oyster harvesting due to red tide. About 15% of the total U.S. oyster
comes from this area. [Assoc Press]
Louisiana Gillnets. On May 20, 1996, attendees of Mar. 5, 1996, LA
Dept. of Wildlife and Fisheries meeting on LA's new gillnet law, where 11
commercial fishermen were arrested for alleged under-reporting of speckled
trout catches, filed a class-action lawsuit in state district court, saying
were unlawfully detained and their rights were violated. Those not arrested,
although state agents would not let them leave the March 5 meeting, contend
they should be compensated for attorney's fees and wages lost for attending a
meeting which they labeled as a sting operation. [Assoc Press]
Coast Guard Boarding Refused. On May 19, 1996, the operator of a
commercial fishing vessel based in Morro Bay, CA, refused to let Coast Guard
personnel board his vessel off Santa Cruz, CA, for a routine safety
saying that he was armed and was within his rights to refuse the boarding.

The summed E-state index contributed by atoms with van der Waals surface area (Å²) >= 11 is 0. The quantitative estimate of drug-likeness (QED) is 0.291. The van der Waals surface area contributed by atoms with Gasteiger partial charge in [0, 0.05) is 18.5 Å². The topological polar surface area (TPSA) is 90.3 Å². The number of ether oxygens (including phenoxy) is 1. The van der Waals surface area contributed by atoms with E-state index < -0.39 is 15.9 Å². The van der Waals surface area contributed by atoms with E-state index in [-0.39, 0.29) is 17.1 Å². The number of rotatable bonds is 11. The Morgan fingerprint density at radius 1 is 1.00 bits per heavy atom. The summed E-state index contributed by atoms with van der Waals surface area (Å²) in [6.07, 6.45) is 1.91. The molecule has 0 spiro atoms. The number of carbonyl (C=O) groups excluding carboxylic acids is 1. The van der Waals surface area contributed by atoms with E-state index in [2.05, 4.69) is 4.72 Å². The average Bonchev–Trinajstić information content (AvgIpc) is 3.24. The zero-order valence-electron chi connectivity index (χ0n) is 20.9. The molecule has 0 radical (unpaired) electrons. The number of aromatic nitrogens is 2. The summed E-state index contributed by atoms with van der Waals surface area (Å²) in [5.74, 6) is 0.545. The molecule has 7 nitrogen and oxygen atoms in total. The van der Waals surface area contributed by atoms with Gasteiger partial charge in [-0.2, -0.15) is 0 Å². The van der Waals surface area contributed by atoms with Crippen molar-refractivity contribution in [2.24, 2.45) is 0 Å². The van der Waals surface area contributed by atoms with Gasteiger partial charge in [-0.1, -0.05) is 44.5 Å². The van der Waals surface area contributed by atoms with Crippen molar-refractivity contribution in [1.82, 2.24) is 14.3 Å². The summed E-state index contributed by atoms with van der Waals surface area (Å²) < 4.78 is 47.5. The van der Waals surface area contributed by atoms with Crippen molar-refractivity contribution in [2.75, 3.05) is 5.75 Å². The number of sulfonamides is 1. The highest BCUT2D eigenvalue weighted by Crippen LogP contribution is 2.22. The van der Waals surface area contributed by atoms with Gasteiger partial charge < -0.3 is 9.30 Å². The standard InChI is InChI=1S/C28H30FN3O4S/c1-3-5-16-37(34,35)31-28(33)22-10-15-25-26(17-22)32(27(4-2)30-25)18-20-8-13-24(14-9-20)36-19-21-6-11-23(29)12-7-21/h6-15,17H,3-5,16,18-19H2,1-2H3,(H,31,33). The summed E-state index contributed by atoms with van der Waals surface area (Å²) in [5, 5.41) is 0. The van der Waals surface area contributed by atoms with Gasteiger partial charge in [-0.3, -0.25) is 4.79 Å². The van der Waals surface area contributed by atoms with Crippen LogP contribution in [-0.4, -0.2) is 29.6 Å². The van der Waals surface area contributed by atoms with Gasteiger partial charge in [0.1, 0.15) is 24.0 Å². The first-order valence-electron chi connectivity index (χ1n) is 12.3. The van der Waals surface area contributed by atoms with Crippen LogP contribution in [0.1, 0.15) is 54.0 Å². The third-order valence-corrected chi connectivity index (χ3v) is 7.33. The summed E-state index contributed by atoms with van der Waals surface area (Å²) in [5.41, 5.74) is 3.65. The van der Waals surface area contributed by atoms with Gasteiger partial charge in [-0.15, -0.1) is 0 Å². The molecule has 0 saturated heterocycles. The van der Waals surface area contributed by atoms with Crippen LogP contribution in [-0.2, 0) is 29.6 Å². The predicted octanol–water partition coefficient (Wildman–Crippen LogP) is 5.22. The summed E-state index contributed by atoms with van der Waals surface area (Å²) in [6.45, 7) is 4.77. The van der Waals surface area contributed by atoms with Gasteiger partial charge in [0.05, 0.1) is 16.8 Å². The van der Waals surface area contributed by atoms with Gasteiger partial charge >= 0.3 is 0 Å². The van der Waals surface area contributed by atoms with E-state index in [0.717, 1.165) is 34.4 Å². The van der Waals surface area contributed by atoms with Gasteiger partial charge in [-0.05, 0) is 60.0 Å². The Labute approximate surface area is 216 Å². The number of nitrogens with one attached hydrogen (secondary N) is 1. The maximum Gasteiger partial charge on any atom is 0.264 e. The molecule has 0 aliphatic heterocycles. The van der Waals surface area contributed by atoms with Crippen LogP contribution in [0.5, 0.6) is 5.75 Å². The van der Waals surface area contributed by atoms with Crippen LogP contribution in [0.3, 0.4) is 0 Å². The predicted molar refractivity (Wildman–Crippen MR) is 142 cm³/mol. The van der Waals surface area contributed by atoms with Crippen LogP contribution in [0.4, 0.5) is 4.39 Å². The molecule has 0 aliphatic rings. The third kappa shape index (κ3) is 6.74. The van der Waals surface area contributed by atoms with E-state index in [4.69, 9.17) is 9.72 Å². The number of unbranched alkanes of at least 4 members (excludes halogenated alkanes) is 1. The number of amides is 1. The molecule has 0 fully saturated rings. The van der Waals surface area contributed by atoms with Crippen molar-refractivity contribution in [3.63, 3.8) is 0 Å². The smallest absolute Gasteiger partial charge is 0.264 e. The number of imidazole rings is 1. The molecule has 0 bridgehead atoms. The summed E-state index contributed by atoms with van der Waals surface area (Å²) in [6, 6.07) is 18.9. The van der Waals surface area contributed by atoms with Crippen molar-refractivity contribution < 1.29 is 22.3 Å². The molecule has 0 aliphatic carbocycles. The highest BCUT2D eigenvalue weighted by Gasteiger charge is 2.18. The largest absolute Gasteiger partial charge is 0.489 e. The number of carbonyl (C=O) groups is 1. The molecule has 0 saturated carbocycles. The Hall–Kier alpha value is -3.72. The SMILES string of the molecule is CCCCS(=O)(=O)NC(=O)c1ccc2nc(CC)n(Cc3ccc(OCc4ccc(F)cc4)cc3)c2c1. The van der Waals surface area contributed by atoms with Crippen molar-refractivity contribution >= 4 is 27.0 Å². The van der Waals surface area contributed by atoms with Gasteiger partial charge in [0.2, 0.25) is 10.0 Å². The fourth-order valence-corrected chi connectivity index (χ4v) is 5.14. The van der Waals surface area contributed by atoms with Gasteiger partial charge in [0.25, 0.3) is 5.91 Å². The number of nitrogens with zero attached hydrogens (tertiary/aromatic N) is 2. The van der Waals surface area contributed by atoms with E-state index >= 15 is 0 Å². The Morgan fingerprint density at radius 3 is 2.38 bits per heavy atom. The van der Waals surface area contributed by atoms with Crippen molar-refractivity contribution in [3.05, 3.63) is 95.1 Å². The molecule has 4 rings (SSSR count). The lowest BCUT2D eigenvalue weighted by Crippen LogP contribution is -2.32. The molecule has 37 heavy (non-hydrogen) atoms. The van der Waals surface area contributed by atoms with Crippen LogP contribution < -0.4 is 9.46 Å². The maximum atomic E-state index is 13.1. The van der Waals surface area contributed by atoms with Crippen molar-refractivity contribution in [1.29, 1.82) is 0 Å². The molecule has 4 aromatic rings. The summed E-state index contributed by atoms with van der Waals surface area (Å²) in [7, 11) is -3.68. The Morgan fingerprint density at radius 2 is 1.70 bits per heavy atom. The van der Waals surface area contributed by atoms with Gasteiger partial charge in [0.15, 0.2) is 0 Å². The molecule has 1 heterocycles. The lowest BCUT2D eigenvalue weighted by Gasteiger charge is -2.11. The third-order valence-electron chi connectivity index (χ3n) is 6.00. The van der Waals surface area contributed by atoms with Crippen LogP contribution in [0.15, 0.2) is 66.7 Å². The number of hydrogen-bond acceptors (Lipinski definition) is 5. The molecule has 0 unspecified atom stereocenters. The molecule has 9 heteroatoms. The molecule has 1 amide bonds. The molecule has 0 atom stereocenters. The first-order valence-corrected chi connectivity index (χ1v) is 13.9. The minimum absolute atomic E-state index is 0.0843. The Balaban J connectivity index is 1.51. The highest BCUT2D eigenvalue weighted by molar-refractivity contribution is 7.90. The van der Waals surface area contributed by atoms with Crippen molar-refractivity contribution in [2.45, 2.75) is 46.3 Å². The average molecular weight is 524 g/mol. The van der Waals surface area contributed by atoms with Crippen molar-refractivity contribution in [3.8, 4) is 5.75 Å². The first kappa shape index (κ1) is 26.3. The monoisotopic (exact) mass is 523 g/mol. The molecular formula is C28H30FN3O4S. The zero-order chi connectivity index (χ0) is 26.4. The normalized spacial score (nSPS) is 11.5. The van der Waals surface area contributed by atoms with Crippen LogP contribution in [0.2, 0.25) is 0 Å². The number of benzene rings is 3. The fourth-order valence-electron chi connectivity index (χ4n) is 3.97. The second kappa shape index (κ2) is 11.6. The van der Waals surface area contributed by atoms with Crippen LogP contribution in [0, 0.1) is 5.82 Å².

The Coast Guard has referred the incident to the Dept. of Justice to evaluate
what legal action is appropriate. On May 23, 1996, the defiant vessel
returned to Moss Landing, CA. Although the matter is under investigation and
review, no citations were issued. [Reuters, Assoc Press]
Heinz Acquires Italian Tuna Brand. On May 21, 1996, the H.J.
Heinz Company announced that it had acquired the Mareblu brand of tuna
from Kraft General Foods. The Mareblu brand is sold exclusively in Italy,
will be packed at Heinz's recently acquired India Ocean Tuna Limited cannery
in the Republic of the Seychelles. [H.J. Heinz Co. press release]
Petition to Close MA Striped Bass Fishery. On May 20 (in
Sandwich) and May 22 (in Gloucester), the Massachusetts Division of Marine
Fisheries held hearings on a petition by the Coastal Conservation Association
of Massachusetts to ban commercial striped bass fishing in MA waters and
prohibit the sale of wild striped bass caught in other States. On June 6,
1996, the Marine Fisheries Commission will vote on whether to accept and